Try and Make Me! Motivating Young Learners
Source: Coalition of Essential Schools
How do good teachers get children to believe that learning is its own reward? Since 1959 University of Wisconsin professor Martin Haberman has observed and analyzed the behavior of very effective teachers working with children in urban poverty.
Successful teachers, he concludes, care most of all about knowing children well so that they might find entry points into their learning. They deal with behavior problems not as "discipline" issues, but by working to find new ways to motivate and interest students. They measure their success by the degree of effort they inspire in students. They work with parents, rather than supervise, inform, or blame them. They stay away from letter grades, and shift the students explanation of success from "ability" to "effort" they use the class to set group norms of expected behavior and see punishments as a last resort, an indication that they have failed in their work of motivating students to learn.
In 1995 book Star Teachers of Children in Poverty, Haberman describes some e strategies such teachers use to create intrinsic motivation for learning. Ultimately students cannot be forced to learn he writes, and the game of teachers pretending otherwise is one that traditional teachers inevitably lose. In the classroom climate established by starts, learning is transformed from teacher assignments to "something we're in together" They do this, he says, by:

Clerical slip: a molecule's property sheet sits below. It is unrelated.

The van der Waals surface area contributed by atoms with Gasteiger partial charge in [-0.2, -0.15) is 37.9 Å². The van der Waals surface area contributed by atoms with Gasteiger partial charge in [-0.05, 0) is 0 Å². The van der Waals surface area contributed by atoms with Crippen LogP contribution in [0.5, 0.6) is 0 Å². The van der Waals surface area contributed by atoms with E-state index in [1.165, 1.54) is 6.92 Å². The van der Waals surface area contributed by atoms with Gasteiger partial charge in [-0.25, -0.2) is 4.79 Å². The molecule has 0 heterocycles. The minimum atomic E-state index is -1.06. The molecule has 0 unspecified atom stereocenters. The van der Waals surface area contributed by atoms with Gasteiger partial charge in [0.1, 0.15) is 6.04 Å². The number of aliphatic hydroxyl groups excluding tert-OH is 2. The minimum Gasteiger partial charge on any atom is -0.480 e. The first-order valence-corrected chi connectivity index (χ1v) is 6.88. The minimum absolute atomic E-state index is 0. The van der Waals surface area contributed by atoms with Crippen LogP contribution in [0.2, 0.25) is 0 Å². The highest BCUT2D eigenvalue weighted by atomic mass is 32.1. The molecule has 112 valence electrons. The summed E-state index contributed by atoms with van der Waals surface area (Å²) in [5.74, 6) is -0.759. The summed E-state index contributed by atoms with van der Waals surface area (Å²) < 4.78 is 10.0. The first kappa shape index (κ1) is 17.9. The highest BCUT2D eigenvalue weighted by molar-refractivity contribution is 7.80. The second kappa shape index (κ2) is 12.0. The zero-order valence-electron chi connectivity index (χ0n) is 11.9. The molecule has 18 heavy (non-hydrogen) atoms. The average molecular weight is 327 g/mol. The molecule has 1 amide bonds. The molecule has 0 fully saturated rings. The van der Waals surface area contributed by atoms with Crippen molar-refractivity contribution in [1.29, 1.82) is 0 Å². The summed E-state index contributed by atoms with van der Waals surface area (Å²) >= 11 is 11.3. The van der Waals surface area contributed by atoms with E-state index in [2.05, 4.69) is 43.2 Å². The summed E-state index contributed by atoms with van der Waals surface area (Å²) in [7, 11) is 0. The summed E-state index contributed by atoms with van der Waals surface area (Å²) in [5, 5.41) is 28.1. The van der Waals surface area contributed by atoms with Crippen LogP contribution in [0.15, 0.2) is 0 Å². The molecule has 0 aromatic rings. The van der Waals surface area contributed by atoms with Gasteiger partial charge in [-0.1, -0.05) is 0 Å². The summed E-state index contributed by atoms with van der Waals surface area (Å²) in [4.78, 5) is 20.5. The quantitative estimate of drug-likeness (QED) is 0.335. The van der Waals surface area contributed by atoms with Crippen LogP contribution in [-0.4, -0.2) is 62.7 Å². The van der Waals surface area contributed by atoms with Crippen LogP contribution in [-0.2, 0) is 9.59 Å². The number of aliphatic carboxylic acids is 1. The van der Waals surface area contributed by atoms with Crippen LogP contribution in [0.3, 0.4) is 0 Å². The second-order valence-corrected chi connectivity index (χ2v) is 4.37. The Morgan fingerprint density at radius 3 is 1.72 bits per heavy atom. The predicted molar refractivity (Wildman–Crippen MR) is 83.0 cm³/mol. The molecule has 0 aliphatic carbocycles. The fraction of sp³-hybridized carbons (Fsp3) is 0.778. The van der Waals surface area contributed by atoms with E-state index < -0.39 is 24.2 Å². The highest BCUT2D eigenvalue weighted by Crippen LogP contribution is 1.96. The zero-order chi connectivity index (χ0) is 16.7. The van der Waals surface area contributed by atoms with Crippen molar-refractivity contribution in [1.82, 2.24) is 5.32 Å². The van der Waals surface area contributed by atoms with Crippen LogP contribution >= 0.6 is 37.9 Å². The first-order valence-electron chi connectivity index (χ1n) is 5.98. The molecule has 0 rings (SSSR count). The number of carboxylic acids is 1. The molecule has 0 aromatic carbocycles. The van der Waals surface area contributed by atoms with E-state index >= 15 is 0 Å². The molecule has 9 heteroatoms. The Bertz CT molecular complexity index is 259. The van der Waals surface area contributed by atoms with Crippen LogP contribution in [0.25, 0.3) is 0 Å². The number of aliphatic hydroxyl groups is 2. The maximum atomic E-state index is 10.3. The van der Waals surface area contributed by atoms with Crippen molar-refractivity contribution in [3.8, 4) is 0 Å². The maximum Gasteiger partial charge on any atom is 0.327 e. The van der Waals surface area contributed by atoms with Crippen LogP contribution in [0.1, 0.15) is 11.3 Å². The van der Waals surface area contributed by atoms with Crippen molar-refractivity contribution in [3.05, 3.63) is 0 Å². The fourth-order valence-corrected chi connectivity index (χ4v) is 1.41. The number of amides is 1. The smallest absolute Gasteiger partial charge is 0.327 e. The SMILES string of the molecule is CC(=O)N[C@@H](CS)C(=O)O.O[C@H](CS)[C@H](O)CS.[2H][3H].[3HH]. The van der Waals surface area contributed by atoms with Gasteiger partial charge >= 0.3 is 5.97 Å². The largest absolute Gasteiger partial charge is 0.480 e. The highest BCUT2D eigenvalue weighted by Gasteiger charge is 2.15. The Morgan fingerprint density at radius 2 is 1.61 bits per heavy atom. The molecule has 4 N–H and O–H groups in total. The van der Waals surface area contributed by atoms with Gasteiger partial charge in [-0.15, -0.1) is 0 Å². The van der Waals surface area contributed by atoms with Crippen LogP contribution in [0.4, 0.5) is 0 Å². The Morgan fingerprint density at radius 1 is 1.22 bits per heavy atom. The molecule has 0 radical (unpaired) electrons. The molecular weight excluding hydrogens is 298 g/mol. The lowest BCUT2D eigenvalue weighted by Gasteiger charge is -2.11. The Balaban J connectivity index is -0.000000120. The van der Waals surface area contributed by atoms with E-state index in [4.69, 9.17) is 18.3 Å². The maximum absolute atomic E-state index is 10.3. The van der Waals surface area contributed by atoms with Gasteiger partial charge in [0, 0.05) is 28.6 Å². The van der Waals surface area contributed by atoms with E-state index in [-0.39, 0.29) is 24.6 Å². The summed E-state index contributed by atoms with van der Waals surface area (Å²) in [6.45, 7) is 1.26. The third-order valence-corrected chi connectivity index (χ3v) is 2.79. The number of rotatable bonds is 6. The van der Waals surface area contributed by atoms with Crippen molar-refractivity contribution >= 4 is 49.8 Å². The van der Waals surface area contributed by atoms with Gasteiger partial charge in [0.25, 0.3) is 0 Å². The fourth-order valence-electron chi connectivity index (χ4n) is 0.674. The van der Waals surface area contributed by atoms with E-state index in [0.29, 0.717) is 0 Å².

Knowing that it will take time to win children over to an interest-based approach and arouse their natural curiosity and interest in learning. Beginning with some external rewards for class, group, and individual participation, but watching for kids to show interest in particular activities.
From Star Teachers of Children in Poverty, by Martin Haberman(Lafayette, Indiana, Kappa Delta Pi, 1995) Tel: (800)284-3164
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